Did God ever forgive Adam and Eve

Discussion in 'Other Christian Denominations' started by Kay, Jun 8, 2008.

  1. Kay

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    Did God forgive them? Did they get to go to Heaven?
     
  2. DHK

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    Genesis 3:21 Unto Adam also and to his wife did the LORD God make coats of skins, and clothed them.

    He sacrificed an animal for them. Blood was shed on their behalf.

    Genesis 3:15 And I will put enmity between thee and the woman, and between thy seed and her seed; it shall bruise thy head, and thou shalt bruise his heel.
    --This is the first Messianic promise in Scripture. He promised them that a Saviour would come.

    They never lost their salvation. They remained the children of God. What they lost was their fellowship with God. The were God's children to begin with, and never stopped being God's children. I have no reason not to believe that they will be in Heaven.
     
  3. Heavenly Pilgrim

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    HP: Can you establish the notion you claim in that Adam and Eve had ‘salvation’ prior to the fall? Can you establish that ‘death’ being the prescribed penalty for disobedience was as you put it a mere “loss of fellowship?” If so, tell us why it was the lie of Satan to say. "Ye shall not die" if death was a loss of fellowship and that is what really happened that day?
     
    #3 Heavenly Pilgrim, Jun 8, 2008
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  4. Joseph M. Smith

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    The problem here is that Adam and Eve are being treated as if they were discrete individuals, much as we are today. Think of them as archetypes of the whole human experience, and the problem goes away. The story is not about the destiny or the choices of individuals, but about the destiny and the choices we all make. We ARE Adam and Eve.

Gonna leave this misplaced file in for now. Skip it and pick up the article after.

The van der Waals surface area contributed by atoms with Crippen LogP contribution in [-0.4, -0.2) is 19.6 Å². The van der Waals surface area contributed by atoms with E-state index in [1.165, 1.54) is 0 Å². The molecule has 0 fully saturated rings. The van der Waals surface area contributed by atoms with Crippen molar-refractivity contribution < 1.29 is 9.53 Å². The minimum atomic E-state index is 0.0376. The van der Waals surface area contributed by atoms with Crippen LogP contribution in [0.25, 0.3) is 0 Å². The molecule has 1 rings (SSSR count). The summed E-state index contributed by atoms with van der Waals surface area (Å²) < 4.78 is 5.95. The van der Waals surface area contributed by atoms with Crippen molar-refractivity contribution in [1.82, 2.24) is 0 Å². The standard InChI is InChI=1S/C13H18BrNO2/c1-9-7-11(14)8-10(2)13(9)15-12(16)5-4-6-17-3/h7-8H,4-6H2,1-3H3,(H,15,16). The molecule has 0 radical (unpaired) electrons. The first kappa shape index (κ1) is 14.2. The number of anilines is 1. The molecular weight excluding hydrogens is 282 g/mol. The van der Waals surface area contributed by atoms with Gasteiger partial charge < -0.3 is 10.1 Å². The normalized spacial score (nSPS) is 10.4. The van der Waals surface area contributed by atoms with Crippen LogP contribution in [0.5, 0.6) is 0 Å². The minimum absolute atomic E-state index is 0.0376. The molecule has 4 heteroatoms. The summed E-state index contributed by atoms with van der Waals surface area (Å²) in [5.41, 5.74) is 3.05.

5. Heavenly Pilgrim

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    HP: The problem is that to do so is to philosophize Scripture in a way inconsistent with the facts of Scripture. It goes beyond what we are told by establishing the Augustinian notion of original sin as a fact when in fact it is not. One thing is for certain, no such philosophy appeared within the church until Augustine brought it into the Church with the false philosophical notion straight out of the handbbnok of the heathen philosophy he was steeped in prior to entering the Church, i.e., the notion that sin lies in the constitution of the flesh and not in the will of man. Such philosophy was unheard of within the Church prior to the advent of Augustine.

    My conclusion is that it is wrong to start ones thinking from any such Augustinian presupposition such as you set forth.


    HP: You and I are NOT Adam and Eve. We are indeed their physical descendants, but the last time I checked Scripture, we are not them.

    Help us Lord.
     
  6. Heavenly Pilgrim

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    HP: Scripture does not tell us of their ultimate fate that I know of. I can say that if they repented, and turned in faith to God for the sacrifice for their sins, and continued in that until their end, they were forgiven and safely made heaven their home.
     
  7. Joseph M. Smith

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    It does not follow that reading Genesis as parable assumes the Augustinian idea of original sin. I reject that idea as you do. It goes contrary to later Old Testament insights as found in Jeremiah and Ezekiel that place responsibility for sin squarely on the shoulders of individuals and not on some connection with the past.

    But what I am trying to say is that a sensitive and faithful reading of Genesis sees that in what these archetypal figures Adam and Eve did is what we all do. It is not so much that there is an inevitability about sin as it is that we all end up making the same choice -- to disobey God and to set ourselves apart from Him.